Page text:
Saint Joan of the Stockyards
Bloomsbury Academic, 07.12.2010 - 160 Seiten
In this version of the story of Joan of Arc, Brecht transforms her into 'Joan Dark', a member of the 'Black Straw Hats' (a Salvation Army-like group) in twentieth century Chicago. The play charts Joan's battle with Pierpont Mauler, the unctuous owner of a meat-packing plant. Like her predecessor, Joan is a doomed woman, a martyr and (initially, at least) an innocent in a world of strike-breakers, fat cats, and penniless workers. Like many of Brecht's plays it is laced with humor and songs as part of its epic dramaturgical structure.
The play, which was never staged in Brecht's lifetime, is published here with a new translation, a full introduction and Brecht's own notes on the text.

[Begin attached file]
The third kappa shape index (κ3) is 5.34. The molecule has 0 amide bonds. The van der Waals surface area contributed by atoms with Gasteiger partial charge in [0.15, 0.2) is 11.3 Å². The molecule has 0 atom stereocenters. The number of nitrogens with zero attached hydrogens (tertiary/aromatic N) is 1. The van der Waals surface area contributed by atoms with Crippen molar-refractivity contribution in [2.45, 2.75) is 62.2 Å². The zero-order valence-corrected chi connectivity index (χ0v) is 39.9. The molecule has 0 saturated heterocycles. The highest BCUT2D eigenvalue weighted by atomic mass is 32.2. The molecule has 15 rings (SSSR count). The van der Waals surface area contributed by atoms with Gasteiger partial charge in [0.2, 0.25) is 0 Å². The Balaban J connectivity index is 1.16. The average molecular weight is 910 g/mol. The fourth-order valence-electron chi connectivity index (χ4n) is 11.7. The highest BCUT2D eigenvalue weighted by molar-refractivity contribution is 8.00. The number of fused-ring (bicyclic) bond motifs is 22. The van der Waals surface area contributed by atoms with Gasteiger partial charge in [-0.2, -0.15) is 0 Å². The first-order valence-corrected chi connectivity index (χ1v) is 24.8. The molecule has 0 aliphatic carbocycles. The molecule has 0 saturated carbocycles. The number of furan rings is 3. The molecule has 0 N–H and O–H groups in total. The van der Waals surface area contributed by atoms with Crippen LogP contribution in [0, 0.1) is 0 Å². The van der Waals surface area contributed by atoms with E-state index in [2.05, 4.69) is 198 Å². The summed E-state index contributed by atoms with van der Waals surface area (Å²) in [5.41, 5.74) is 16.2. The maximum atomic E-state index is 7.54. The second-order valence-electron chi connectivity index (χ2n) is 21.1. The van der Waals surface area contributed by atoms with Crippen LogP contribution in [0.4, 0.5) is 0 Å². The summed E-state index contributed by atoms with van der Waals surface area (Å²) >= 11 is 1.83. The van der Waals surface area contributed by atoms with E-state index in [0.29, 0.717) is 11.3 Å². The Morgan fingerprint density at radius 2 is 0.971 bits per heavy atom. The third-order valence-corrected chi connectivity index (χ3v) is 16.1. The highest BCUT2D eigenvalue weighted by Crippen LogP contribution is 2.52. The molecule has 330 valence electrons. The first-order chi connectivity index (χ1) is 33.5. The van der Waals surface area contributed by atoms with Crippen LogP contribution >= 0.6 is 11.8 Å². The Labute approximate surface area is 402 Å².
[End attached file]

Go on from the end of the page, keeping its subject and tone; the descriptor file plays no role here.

Ergebnisse 1-3 von 10
Not unnaturally its young impresario asked Brecht and Weill for a sequel in the
same mode, and Brecht, while promising to provide the songs, passed the writing
of the 'book' to Elisabeth Hauptmann as he himself concentrated on his first ...
With Brecht taking none of the responsibility except for the songs, and even
Hauptmann's identity obscured, this failure might simply have been swept under
the mat. Between them, however, the collective saw enough good material in
The decisive preliminary step here was the merging of the 'proverbial Salvation
Army lass' - once 'Mimosa Bess', after Hauptmann herself, then 'Lilian Holliday',
then 'Marie Andersen' - with the classic militant figure of Jeanne d'Arc, canonised